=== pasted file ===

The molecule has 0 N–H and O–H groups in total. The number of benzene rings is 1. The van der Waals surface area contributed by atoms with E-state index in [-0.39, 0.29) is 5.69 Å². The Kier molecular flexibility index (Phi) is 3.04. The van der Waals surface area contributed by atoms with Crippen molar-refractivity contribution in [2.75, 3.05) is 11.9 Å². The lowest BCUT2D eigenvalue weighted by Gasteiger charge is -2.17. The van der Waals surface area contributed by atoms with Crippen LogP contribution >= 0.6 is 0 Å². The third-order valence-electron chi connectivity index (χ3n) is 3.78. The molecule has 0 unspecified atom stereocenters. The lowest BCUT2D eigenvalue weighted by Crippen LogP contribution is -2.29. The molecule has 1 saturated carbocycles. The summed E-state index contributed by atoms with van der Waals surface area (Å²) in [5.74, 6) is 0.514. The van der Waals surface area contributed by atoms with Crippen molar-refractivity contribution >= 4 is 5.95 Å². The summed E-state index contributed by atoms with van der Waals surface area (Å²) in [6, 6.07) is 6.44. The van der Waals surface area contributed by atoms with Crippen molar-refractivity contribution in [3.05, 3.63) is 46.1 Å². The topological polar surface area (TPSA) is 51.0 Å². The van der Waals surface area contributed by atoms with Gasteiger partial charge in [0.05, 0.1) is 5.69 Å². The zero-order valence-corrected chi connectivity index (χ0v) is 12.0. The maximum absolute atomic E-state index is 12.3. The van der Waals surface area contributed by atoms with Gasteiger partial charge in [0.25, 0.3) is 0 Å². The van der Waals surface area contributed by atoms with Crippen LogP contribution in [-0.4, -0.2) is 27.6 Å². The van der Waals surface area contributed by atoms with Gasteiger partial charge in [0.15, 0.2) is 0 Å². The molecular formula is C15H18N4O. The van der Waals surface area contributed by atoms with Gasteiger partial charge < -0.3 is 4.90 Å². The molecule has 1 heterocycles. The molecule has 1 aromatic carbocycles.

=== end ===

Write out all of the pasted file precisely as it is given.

The molecule has 0 N–H and O–H groups in total. The number of benzene rings is 1. The van der Waals surface area contributed by atoms with E-state index in [-0.39, 0.29) is 5.69 Å². The Kier molecular flexibility index (Phi) is 3.04. The van der Waals surface area contributed by atoms with Crippen molar-refractivity contribution in [2.75, 3.05) is 11.9 Å². The lowest BCUT2D eigenvalue weighted by Gasteiger charge is -2.17. The van der Waals surface area contributed by atoms with Crippen LogP contribution >= 0.6 is 0 Å². The third-order valence-electron chi connectivity index (χ3n) is 3.78. The molecule has 0 unspecified atom stereocenters. The lowest BCUT2D eigenvalue weighted by Crippen LogP contribution is -2.29. The molecule has 1 saturated carbocycles. The summed E-state index contributed by atoms with van der Waals surface area (Å²) in [5.74, 6) is 0.514. The van der Waals surface area contributed by atoms with Crippen molar-refractivity contribution >= 4 is 5.95 Å². The summed E-state index contributed by atoms with van der Waals surface area (Å²) in [6, 6.07) is 6.44. The van der Waals surface area contributed by atoms with Crippen molar-refractivity contribution in [3.05, 3.63) is 46.1 Å². The topological polar surface area (TPSA) is 51.0 Å². The van der Waals surface area contributed by atoms with Gasteiger partial charge in [0.05, 0.1) is 5.69 Å². The zero-order valence-corrected chi connectivity index (χ0v) is 12.0. The maximum absolute atomic E-state index is 12.3. The van der Waals surface area contributed by atoms with Gasteiger partial charge in [0.25, 0.3) is 0 Å². The van der Waals surface area contributed by atoms with Crippen LogP contribution in [-0.4, -0.2) is 27.6 Å². The van der Waals surface area contributed by atoms with Gasteiger partial charge in [0.15, 0.2) is 0 Å². The molecular formula is C15H18N4O. The van der Waals surface area contributed by atoms with Gasteiger partial charge < -0.3 is 4.90 Å². The molecule has 1 heterocycles. The molecule has 1 aromatic carbocycles.